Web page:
Saudi Arabia promised Wednesday to transfer $100 million to the financially struggling Palestinian Authority, days after the PA pleaded with Arab states to pony up on previous pledges.
The European Union also confirmed it would transfer 100 million euros to the cash-strapped PA in order to cover the costs of officials’ salaries.
PA Prime Minister Salam Fayyad told reporters last week that the authority’s cash crunch has gradually worsened in recent years, reaching a point where the government is unable to pay the salaries of most government employees. On Sunday, he told reporters that the situation may push more than 1.5 million of 4 million Palestinians into poverty.
In recent months, Arab states pledged to provide the PA with a $100 million monthly safety net, but have failed to follow through on the promise, Fayyad said.
The Palestinian Authority employs some 150,000 people, including civil servants and members of the security forces. About 60,000 employees live in Gaza and continue to draw salaries even though they were replaced by Hamas loyalists after the terror group took control of the Strip in 2007.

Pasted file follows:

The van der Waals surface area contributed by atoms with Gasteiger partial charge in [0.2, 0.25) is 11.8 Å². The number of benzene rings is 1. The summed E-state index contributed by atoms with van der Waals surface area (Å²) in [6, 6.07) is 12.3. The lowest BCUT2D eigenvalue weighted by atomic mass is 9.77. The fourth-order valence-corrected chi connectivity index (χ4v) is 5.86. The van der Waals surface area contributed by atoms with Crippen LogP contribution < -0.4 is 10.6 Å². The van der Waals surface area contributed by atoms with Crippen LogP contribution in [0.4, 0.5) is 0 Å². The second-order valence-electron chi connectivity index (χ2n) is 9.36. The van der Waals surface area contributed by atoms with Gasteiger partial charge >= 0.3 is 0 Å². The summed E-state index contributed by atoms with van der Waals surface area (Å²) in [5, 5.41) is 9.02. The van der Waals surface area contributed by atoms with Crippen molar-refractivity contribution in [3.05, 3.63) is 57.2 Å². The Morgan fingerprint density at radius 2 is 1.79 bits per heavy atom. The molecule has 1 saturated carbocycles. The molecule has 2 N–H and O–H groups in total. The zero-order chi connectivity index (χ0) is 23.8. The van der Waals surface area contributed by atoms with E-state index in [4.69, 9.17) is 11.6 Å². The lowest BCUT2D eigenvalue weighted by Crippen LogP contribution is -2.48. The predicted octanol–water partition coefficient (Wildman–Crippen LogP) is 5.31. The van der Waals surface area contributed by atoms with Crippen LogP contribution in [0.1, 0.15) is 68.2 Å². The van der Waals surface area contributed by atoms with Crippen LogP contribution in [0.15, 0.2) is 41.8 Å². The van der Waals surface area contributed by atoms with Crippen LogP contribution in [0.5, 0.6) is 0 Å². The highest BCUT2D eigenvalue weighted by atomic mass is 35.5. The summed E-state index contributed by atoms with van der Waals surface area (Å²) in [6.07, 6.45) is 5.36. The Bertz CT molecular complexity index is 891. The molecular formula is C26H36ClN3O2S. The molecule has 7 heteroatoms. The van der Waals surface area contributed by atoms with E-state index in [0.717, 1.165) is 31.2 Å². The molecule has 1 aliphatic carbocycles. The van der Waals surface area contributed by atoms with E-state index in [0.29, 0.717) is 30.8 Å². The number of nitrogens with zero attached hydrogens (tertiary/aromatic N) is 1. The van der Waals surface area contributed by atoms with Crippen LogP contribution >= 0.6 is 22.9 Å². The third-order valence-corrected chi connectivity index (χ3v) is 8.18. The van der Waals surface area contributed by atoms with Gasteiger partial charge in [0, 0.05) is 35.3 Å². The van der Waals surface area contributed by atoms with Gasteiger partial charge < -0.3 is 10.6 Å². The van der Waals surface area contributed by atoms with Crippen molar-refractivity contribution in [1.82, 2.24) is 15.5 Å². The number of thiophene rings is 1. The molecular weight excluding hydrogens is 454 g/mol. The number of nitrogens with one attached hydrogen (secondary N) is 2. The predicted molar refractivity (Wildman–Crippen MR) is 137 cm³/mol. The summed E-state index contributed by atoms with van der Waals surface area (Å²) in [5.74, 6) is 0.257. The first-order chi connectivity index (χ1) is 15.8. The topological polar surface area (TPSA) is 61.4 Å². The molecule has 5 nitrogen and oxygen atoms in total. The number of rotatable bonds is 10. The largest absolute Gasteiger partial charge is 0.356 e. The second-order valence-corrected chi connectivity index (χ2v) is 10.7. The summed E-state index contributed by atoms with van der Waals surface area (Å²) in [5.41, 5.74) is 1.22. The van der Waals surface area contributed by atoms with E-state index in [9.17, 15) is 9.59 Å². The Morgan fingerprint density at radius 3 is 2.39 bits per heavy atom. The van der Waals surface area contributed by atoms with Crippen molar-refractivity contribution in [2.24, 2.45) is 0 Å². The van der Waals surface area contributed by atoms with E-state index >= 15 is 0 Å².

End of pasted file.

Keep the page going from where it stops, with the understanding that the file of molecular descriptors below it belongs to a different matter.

In recent days, Palestinian Authority employees took part in large demonstrations and strikes in the West Bank to protest the withholding of their wages.
Israel has withheld monthly transfers of tax revenues it collects on the PA’s behalf as punishment for the Palestinians’ November UN statehood bid. While the Palestinians blame the stalled cash for its financial crisis, Israel says the withheld money is being used to pay debts owed by the PA to Israeli companies.